Coronavirus Testing Rate in Israel to Remain Low During Passover

Daily tests not expected to reach the 30,000 target set by Netanyahu or even the heath care system’s goal of 10,000 in the near future due to a lack of crucial chemicals

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A drive-thru testing station in the city of Tiberias, April 2020.
A drive-thru testing station in the city of Tiberias, April 2020.Credit: Gil Eliyahu
Ido Efrati
Ido Efrati

The number of diagnostic tests for the coronavirus is not expected to reach the pace of 30,000 per day that Prime Minister Benjamin Netanyahu set as a target in the near future, or even the 10,000 per day that the health care system set for itself.

The shortfall in testing levels, which is the result of a shortage of the ribonucleic acid – RNA – required for the first stage of the lab tests, is reflected in official data obtained by Haaretz, showing testing targets for the seven-day Passover holiday which begins Wednesday.

On Wednesday, the eve of Passover, the Magen David Adom emergency medical service plans to perform about 6,000 to be followed from Thursday through Saturday by 7,000 a day. On Sunday and Monday of next week, MDA will increase the pace of testing with a goal of about 8,500 tests per day.

Next Tuesday, the eve of the second holy day of the Passover holiday, and on the actual holy day on Wednesday, the testing will again be at reduced levels, but it is slated to reach 9,000 on Thursday of next week.

Testing capacity declined last week after, according to laboratory officials, supplies of substances manufactured in Germany and South Korea that are necessary to perform the tests were cut off. The worst of the problem was felt last weekend, when priority had to be given to tests for patients in the hospital over samples collected by MDA at patients’ homes and drive-through testing facilities.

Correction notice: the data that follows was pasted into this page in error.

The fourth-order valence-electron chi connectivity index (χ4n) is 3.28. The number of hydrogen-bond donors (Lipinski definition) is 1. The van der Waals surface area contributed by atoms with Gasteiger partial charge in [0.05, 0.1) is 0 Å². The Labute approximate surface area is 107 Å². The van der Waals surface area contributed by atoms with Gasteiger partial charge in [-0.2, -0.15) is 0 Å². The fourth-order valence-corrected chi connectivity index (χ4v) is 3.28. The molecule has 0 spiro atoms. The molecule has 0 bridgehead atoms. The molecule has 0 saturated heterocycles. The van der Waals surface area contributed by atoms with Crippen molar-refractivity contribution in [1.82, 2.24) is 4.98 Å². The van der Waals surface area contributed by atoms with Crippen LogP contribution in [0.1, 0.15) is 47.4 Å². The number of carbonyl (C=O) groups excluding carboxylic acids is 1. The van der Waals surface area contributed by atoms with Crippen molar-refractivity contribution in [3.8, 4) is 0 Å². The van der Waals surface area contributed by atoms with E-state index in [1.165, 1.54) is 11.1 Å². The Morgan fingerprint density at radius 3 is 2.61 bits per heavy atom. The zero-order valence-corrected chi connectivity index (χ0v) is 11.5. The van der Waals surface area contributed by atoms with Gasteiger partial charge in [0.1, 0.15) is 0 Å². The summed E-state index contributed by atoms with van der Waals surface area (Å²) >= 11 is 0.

In a break with prior practice, since Thursday, the Health Ministry has not released official figures on the scale of testing for the coronavirus but Haaretz has learned that on Sunday, 7,659 lab tests were performed.

At the beginning of the week, the ministry issued a statement saying that it was “working in cooperation with all those involved – the Defense Ministry’s procurement administration, the army and the Mossad [intelligence service] – to strive and meet the goal of 10,000 tests a day.”

The ministry also said it was in touch with other suppliers to boost the daily testing pace to more than 10,000 samples a day in about two weeks. But from information in official documentation as well as according to sources at laboratories, it appears that adapting the new chemicals for use in the testing will take longer than that.

The replacement chemicals are coming from the United States, the sources said, and they will still be in limited supply. New shipment of the substances are due to arrive and be distributed among the various labs.

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